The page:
May 12, 2013

North Pond Hermit inspires album by Maine musicians

The six-song soundtrack about the elusive hermit is expected to be released later this month.

By PAUL KOENIG Kennebec Journal

The man known as the North Pond Hermit soon will have a soundtrack immortalizing his tale.

click image to enlarge

In this April 2013 file photo, musician Stan Keach of Rome, Maine. A couple of Maine bands teamed up to produce a six-song album inspired by the North Pond Hermit's story, due to be released on CD later this month.

Staff photo by David Leaming

A couple of Maine bands teamed up to produce a six-song album inspired by the hermit's story, due to be released on CD later this month.

The story of the man who reportedly committed more than 1,000 burglaries while living alone in the woods for 27 years sparked worldwide attention when news of his arrest broke in April.

Christopher T. Knight, 47, was arrested April 4 after allegedly trying to steal food from the Pine Tree Camp in Rome, which serves children and adults with disabilities.

The Half Moon Jug Band and Belgrade Lakes-area musicians Stan Keach and "Barefoot" Dan Simon perform on the album, titled "The North Pond Hermit Sessions."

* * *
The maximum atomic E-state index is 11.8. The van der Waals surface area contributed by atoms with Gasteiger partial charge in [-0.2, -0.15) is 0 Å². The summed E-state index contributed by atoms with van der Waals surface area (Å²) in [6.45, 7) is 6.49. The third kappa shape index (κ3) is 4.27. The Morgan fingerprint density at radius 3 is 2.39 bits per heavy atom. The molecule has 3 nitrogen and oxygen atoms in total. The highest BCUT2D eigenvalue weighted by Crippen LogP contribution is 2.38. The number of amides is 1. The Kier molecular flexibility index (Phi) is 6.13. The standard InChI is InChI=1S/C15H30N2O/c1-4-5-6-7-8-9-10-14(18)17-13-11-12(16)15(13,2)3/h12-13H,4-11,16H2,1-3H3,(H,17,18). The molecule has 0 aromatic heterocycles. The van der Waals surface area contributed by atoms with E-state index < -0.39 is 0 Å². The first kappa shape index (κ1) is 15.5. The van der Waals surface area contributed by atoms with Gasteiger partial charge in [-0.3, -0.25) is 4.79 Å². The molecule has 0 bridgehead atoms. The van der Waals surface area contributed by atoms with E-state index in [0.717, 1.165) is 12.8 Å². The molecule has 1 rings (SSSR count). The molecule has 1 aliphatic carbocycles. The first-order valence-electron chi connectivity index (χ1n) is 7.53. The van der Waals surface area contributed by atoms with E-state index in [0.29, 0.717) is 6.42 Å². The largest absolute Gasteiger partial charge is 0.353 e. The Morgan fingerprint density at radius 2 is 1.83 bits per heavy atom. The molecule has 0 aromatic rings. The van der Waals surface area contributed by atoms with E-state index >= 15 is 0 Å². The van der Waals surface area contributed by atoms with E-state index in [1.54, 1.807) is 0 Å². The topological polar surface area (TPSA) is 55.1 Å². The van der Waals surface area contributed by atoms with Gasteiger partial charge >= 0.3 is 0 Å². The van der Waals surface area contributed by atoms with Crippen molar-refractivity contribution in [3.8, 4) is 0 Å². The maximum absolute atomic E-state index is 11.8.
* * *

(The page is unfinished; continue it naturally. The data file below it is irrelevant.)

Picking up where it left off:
Troy Bennett, a member of the Half Moon Jug Band living in Portland, posted a video online of himself playing a song about the hermit soon after the arrest.

"Nobody's seen his face in 27 years, since that day in '86 when he up and disappeared," Bennett sings in the video as he strums a banjo.

Keach, of Rome, also posted a video of himself and Simon playing a song he wrote about the hermit around the same time Bennett's tune appeared.

Bennett, a Bangor Daily News staff photographer, said the CD will have both his and Keach's hermit songs, as well as two other songs unrelated to the tale.

"Keach and I became aware of each other on the Internet, and we immediately thought it would be a good idea to put a quick CD out and capitalize on the buzz," Bennett said.

Bennett said he thinks the hermit's story captured the world's interest because people admire the seemingly simple way Knight lived.

"I think people fantasize a little bit -- I know I do -- about being able to unplug," Bennett said. "I'm plugged in 24/7. ... It would be neat to, even for a couple of weeks, get in the woods, unplug and not look at anybody."


Paul Koenig can be contacted at 621-5663 or at:


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